October 1944 continues and my father, Seaman First Class, John Thomas Ryan is still serving on the USS Hornet (CV-12).
20-26 Oct 1944 – Strikes on Leyte supporting invasion of the Philippines as stated in the ships log for the USS Hornet (CV-12).
In my previous post I wrote about the Second Battle of the Philippine Sea (Leyte Gulf). The Battle of Leyte Gulf, also called the Battles for Leyte Gulf, and formerly known as the Second Battle of the Philippine Sea, is generally considered to be the largest naval battle of World War II and, by some criteria, possibly the largest naval battle in history. Since the Battle of Leyte Gulf consisted of four separate engagements between the opposing forces: the Battle of the Sibuyan Sea, the Battle of Surigao Strait, the Battle of Cape Engaño and the Battle off Samar, as well as other actions, I decided to break the story into multiple parts. In Part 1, I covered the background and the submarine action in Palawan passage on October 23, 1944. In Part 2, I wrote about the Battle of Sibuyan Sea. During my research for the previous post, I discovered a part of the separate story that needs a separate posting so for part 3, I write about Admiral Halsey’s decisions and the San Bernardino Strait. This post can be summed up in one phrase “Communication Breakdown.”
Task Force 34 / San Bernardino Strait
After the Japanese Southern and Center forces had been detected, but before Ozawa’s carriers had been located, Halsey and the staff of 3rd Fleet, aboard the battleship New Jersey, prepared a contingency plan to deal with the threat from Kurita’s Center Force.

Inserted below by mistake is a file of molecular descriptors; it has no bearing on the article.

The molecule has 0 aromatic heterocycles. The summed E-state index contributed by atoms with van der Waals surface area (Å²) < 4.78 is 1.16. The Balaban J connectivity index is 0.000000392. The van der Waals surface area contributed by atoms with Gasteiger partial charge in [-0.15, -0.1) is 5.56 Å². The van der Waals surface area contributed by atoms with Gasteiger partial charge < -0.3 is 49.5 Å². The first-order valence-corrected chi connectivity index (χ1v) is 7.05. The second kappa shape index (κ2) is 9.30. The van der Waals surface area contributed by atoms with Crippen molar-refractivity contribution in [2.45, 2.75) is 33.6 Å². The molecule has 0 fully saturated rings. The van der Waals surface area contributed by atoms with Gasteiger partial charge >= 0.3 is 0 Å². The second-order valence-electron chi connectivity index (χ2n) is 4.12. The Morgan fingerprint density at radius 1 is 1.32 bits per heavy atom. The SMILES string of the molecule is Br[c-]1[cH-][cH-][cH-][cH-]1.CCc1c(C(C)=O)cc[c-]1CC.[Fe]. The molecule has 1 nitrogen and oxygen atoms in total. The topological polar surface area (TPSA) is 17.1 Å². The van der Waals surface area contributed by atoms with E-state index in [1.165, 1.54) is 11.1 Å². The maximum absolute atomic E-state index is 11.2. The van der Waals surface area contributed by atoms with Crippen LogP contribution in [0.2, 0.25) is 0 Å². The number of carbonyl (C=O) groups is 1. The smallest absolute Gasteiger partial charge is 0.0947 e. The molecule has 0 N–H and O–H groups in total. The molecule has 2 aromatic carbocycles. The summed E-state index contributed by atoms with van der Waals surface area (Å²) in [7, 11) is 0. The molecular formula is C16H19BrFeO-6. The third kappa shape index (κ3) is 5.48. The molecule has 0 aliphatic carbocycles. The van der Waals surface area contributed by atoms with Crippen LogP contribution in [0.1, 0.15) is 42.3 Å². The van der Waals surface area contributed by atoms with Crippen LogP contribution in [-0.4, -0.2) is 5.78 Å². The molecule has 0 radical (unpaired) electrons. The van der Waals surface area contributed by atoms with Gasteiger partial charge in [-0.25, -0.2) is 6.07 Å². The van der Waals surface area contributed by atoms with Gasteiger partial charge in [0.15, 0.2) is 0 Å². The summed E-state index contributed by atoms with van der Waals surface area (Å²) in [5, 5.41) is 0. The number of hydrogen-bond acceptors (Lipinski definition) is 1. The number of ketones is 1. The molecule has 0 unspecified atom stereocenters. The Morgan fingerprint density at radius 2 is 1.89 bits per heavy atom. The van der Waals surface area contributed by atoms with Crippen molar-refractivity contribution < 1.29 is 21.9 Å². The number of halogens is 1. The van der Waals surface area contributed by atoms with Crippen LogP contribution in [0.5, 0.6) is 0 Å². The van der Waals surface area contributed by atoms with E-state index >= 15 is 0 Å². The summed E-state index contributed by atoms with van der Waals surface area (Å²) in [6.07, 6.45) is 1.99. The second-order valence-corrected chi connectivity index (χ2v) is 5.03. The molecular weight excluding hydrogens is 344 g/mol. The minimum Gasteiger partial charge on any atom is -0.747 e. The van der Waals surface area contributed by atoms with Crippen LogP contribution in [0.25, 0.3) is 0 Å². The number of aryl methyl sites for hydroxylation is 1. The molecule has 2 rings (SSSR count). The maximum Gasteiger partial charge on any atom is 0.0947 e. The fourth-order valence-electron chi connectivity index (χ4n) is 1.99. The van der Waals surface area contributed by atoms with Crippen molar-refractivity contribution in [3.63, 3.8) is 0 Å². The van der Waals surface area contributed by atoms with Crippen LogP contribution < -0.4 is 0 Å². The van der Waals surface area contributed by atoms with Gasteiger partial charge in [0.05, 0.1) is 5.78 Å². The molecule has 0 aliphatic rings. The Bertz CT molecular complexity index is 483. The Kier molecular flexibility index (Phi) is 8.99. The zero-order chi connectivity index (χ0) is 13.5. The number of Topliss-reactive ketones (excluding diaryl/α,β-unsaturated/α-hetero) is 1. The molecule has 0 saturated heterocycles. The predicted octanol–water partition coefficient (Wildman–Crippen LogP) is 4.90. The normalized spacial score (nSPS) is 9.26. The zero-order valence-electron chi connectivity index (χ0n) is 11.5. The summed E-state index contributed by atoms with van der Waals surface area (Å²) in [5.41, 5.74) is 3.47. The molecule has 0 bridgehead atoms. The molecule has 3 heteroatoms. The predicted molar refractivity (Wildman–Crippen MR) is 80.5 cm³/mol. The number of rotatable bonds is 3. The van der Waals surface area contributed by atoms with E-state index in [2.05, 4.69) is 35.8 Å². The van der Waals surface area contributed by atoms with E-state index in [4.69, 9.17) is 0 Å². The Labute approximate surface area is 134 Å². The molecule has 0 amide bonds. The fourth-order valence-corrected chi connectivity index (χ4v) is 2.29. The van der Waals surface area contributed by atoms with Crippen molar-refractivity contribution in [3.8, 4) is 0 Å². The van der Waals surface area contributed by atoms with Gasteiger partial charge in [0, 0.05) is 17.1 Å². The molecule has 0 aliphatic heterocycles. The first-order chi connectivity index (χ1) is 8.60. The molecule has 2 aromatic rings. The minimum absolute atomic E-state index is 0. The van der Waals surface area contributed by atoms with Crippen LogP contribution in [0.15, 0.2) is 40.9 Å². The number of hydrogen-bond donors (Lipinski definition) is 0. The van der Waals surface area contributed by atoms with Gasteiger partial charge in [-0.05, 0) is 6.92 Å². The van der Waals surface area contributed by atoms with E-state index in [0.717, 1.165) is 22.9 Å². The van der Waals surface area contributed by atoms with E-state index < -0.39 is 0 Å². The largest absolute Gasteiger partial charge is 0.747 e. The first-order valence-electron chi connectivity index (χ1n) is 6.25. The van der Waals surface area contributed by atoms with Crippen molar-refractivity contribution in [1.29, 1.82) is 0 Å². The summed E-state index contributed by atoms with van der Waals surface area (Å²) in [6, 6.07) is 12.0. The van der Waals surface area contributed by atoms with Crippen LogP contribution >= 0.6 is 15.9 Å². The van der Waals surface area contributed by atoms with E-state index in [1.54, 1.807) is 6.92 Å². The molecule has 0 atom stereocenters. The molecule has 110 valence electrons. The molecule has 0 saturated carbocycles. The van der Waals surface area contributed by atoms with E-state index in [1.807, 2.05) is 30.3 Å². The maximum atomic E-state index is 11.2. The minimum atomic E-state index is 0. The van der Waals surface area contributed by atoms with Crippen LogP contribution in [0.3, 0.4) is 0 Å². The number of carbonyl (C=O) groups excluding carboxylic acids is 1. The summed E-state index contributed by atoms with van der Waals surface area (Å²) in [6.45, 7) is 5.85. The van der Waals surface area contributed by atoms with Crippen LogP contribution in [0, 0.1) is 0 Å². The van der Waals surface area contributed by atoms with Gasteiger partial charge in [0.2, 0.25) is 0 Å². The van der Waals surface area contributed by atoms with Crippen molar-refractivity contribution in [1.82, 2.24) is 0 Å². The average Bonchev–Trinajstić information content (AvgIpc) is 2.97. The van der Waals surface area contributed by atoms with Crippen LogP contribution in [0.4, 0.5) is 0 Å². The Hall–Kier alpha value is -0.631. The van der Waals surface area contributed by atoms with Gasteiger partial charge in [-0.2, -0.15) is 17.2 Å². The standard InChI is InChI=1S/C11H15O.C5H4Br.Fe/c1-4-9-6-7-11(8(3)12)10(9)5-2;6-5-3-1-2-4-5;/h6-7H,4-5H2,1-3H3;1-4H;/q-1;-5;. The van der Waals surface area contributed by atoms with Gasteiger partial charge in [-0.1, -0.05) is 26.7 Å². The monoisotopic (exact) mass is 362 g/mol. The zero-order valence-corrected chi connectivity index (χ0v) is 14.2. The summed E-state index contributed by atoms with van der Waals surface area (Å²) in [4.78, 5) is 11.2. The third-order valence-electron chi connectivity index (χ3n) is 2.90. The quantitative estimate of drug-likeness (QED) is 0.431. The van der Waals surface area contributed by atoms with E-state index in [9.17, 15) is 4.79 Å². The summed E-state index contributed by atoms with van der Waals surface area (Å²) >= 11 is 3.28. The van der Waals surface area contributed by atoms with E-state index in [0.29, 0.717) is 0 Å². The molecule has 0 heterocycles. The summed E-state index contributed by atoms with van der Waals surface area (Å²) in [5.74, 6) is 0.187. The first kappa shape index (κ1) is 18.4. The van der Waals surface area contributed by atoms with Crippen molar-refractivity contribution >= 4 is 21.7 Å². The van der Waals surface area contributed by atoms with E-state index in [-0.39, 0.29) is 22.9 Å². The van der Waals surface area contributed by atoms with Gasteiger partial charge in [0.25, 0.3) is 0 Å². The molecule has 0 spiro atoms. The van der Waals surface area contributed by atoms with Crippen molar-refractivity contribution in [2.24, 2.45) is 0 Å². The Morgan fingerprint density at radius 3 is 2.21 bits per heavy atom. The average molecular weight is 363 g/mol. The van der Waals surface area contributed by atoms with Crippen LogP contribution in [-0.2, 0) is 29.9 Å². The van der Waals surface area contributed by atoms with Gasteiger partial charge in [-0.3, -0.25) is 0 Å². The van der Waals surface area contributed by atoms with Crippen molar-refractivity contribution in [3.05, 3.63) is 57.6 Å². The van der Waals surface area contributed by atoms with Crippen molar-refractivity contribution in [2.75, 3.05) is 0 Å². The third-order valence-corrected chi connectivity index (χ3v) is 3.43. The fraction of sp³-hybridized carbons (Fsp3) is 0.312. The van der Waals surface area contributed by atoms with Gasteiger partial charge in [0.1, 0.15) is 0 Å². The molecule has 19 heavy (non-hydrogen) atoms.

Their intention was to cover the San Bernardino Strait with a powerful task force of fast battleships supported by two of the 3rd Fleet’s equally swift carrier groups. The battleship force was to be designated Task Force 34 (TF 34) and to consist of four battleships, five cruisers and 14 destroyers under the command of Vice Admiral Willis A. Lee.
Rear Admiral Ralph E. Davison of TG 38.4 was to be in overall command of the supporting carrier groups.
At 15:12 on 24 October, Halsey sent an ambiguously worded telegraphic radio message to his subordinate task group commanders, giving details of this contingency plan:
BATDIV 7 MIAMI, VINCENNES, BILOXI, DESRON 52 LESS STEVEN POTTER, FROM TG 38.2 AND WASHINGTON, ALABAMA, WICHITA, NEW ORLEANS, DESDIV 100, PATTERSON, BAGLEY FROM TG 38.4 WILL BE FORMED AS TASK FORCE 34 UNDER VICE ADMIRAL LEE, COMMANDER BATTLE LINE. TF 34 TO ENGAGE DECISIVELY AT LONG RANGES. CTG 38.4 CONDUCT CARRIERS OF TG 38.2 AND TG 38.4 CLEAR OF SURFACE FIGHTING. INSTRUCTIONS FOR TG 38.3 AND TG 38.1 LATER. HALSEY, OTC IN NEW JERSEY.
Halsey sent information copies of this message to Admiral Nimitz at Pacific Fleet headquarters and Admiral King in Washington; however he did not include Admiral Kinkaid (7th Fleet) as information addressee. The message was picked up by 7th Fleet, anyway, as it was common for admirals to direct radiomen to copy all message traffic they detected, whether intended for them or not. As Halsey intended TF 34 as a contingency to be formed and detached when he ordered it, when he wrote “will be formed” he meant the future tense; but he neglected to say ‘when’ TF 34 would be formed, or under what circumstances. This omission led Admiral Kinkaid of 7th Fleet to believe Halsey was speaking in the imperative, not the future tense, so he concluded TF 34 had been formed and would take station off the San Bernardino Strait. Admiral Nimitz, in Pearl Harbor, reached exactly the same conclusion. Halsey did send out a second message at 17:10 clarifying his intentions in regard to TF 34:
IF THE ENEMY SORTIES (THROUGH SAN BERNADINO STRAIT) TF 34 WILL BE FORMED WHEN DIRECTED BY ME.
—T.J. Cutler (1994)
Unfortunately, Halsey sent this second message by voice radio, so 7th Fleet did not intercept it, and Halsey did not follow up with a telegraphic message to Nimitz or King. The serious misunderstanding caused by Halsey’s ambiguous wording of his first message and his failure to notify Nimitz, King, or Kinkaid of his second clarifying message was to have a profound influence on the subsequent course of the battle.